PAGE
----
Immigration Reform Group: Halting Deportations Would Hurt Effort

Former Gov. Haley Barbour says he's "very comfortable" with his decision to grant pardons or other clemency to more than 200
Former Gov. Haley Barbour says he's "very comfortable" with his decision to grant pardons or other clemency to more than 200 people in the last days in office at a news conference Friday, Jan. 13, 2012 in Ridgeland, Miss. Barbour said during his first interview on the pardons that nearly 190 of the people who got pardons or other reprieves had already been released from prison. Only 10, he said, have been or will be fully released from prison. (AP Photo/Rogelio V. Solis)

WASHINGTON -- A bipartisan group of influential immigration reform supporters warned other advocates on Thursday that pushing President Barack Obama to halt deportations could kill the broader effort.

"We believe that's not the right thing to do," Henry Cisneros, former secretary of the Department of Housing and Urban Development under President Bill Clinton, told reporters on a press call.

"It won't accomplish the objective that we want of comprehensive reform and may create a political environment where it's impossible in any reasonable time frame to get comprehensive immigration reform, because the waters will be so poisoned politically," he continued.

Cisneros spoke as part of the Bipartisan Policy Center's immigration task force, which is also led by Condoleezza Rice, former secretary of state to President George W. Bush; Haley Barbour, former Mississippi governor (R); and Ed Rendell, former governor of Pennsylvania (D).

The group supports a path to citizenship for undocumented immigrants, which so far is being blocked in the Republican-controlled House. But it differs with some pro-reform groups on what to do with undocumented people until a bill is passed.

The Obama administration, with funding appropriated by Congress, has deported record numbers of immigrants and hit a high of nearly 410,000 people removed in the 2012 fiscal year. Now that immigration reform looks possible -- if not necessarily likely -- some advocates argue that it is wrong to deport people who would likely be allowed to stay if legislation is passed. If people are being deported at the same rate they were last year, that would mean an average of more than 1,100 immigrants are being removed from the country each day.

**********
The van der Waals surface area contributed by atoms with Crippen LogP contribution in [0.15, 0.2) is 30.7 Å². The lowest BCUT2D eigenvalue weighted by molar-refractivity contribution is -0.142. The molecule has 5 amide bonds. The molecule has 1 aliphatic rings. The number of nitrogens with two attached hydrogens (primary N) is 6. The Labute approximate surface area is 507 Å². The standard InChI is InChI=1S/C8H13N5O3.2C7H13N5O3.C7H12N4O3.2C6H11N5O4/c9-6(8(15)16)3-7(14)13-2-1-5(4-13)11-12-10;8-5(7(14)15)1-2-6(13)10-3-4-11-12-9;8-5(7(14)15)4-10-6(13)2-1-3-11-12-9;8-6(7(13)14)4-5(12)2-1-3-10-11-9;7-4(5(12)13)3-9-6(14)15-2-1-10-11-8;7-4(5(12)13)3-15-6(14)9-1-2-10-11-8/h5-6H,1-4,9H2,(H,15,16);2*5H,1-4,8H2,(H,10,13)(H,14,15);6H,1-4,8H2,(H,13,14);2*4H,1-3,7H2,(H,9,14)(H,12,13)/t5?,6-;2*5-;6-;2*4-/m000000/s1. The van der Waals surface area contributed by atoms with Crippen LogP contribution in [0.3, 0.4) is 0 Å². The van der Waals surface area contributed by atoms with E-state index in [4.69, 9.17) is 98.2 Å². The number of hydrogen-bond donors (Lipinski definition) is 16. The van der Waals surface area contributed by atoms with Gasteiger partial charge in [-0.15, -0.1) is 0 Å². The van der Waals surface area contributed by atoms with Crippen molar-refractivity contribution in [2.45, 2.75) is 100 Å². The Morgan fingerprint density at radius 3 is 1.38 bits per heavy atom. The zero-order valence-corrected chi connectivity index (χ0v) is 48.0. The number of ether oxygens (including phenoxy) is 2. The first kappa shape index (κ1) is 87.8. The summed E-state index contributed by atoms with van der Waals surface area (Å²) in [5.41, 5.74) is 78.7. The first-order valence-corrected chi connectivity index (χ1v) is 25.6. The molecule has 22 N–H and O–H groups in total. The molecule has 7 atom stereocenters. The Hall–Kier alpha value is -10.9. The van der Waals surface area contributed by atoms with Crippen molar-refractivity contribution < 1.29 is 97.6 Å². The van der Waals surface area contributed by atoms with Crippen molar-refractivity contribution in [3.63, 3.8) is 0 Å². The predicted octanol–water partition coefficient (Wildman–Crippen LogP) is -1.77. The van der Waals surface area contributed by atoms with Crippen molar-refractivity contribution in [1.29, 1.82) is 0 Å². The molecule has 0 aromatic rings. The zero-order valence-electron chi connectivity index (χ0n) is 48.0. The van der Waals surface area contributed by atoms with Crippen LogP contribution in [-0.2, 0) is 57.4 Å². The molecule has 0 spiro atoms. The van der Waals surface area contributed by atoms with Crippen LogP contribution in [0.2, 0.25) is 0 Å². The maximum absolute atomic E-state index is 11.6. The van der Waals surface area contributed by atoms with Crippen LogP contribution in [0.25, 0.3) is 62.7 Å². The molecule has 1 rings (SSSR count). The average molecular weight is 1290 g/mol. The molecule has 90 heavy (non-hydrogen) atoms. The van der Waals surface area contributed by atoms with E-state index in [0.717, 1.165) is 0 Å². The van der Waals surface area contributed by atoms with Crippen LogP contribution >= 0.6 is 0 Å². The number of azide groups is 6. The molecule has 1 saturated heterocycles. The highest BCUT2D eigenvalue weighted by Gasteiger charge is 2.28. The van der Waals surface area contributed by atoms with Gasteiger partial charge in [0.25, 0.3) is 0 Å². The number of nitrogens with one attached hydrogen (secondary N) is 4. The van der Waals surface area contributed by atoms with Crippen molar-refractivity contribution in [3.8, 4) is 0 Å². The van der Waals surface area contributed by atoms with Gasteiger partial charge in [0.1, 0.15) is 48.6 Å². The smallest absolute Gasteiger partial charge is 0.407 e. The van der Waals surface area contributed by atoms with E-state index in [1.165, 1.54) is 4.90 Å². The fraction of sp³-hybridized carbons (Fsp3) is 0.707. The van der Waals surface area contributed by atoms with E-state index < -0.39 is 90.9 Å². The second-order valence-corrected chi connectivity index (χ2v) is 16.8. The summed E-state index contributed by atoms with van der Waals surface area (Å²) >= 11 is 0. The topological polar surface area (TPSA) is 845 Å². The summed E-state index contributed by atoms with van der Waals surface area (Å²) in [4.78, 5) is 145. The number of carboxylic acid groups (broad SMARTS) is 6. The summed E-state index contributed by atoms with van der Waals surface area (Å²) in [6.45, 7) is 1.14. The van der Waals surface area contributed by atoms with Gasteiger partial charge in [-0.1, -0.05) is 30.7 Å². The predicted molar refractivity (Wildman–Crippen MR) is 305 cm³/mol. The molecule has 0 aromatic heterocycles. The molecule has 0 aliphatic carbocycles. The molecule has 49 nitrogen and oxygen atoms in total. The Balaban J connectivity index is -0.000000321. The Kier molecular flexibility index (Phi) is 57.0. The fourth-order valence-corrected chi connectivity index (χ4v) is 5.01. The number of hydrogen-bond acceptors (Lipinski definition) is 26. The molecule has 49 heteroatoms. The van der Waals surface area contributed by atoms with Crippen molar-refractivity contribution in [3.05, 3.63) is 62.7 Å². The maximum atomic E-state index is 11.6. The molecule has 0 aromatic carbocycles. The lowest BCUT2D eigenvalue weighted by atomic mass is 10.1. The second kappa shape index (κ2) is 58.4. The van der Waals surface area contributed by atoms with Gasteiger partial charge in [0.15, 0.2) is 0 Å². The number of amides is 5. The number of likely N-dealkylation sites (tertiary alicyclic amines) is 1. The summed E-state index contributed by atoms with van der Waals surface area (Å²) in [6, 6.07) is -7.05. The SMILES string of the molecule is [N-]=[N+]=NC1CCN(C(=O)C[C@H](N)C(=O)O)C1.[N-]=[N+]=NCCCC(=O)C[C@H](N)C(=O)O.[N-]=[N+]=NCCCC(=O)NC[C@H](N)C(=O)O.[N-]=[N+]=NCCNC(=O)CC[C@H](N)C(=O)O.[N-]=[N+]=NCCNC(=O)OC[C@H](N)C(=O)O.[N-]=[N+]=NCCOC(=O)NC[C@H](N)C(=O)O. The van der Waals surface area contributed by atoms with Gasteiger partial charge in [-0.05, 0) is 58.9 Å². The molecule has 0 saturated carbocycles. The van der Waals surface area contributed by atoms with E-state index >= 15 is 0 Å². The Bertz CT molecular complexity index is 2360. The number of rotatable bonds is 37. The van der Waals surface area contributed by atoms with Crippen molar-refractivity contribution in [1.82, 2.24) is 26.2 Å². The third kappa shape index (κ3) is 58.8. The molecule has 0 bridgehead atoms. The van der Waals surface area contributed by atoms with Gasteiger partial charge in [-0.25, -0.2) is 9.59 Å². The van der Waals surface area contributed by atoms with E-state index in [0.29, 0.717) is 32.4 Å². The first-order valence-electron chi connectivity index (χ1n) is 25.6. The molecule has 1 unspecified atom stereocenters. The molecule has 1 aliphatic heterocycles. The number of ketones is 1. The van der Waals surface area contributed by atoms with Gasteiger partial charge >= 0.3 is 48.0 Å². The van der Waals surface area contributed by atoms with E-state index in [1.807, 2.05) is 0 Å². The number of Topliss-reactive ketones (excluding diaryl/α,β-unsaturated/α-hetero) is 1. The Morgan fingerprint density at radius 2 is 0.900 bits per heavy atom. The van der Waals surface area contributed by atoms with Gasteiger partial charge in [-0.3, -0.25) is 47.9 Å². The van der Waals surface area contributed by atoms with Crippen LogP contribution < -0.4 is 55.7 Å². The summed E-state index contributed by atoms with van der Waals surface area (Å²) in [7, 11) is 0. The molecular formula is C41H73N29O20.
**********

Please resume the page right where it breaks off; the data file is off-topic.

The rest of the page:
Some undocumented young people have been spared removal under the Deferred Action for Childhood Arrivals program, which allows them to remain in the country and work -- although they are still able to be deported in some circumstances -- for two years. Advocates say that Obama could broaden the policy to others. Republicans, on the other hand, say Obama would be abusing his authority.

The president said last month that he would not expand the Deferred Action for Childhood Arrivals program to adults, despite calls from activists.

"If we start broadening that, then essentially, I would be ignoring the law in a way that I think would be very difficult to defend legally," Obama told Telemundo's José Diaz-Balart in an interview, according to a transcript provided by the network. "So that's not an option."

The Bipartisan Policy Center immigration task force wrote in a statement that there are issues with expanding deferred action "beyond just legal concerns," such as that the expansion would be temporary in nature and mask the need for a permanent fix.

The task force went on to say an administrative action to halt deportations would get ahead of the legislative effort in Congress. Those efforts are stalled for now, despite bipartisan support for the "gang of eight" immigration bill that passed the Senate in June. But the task force went on to write that advocates of reform shouldn't give up hope.

"With immigration reform in sight, our nation’s leaders must put aside partisan, political considerations and work diligently to narrow their differences," the statement reads. "There are plenty of good ideas on the table from members of both parties. Now is not the time to give up on the legislative process, but rather to engage it with renewed vigor and determination."

UPDATE: Friday, Oct. 11 -- Rebecca Tallent, director of immigration policy at the Bipartisan Policy Center, emailed to clarify the organization's stance on deportations.

"The recent statement by BPC’s Immigration Task Force statement does not, in any way, advocate for or against the current administration’s deportation policies," she said. "Rather, the task force advocates for a full legislative process and against abandoning that process in favor of a short term, temporary fix. The task force believes that expansion of the DACA program addresses only one aspect of immigration reform and will undermine the overall legislative effort."



11 Ways Immigration Reform Helps The Economy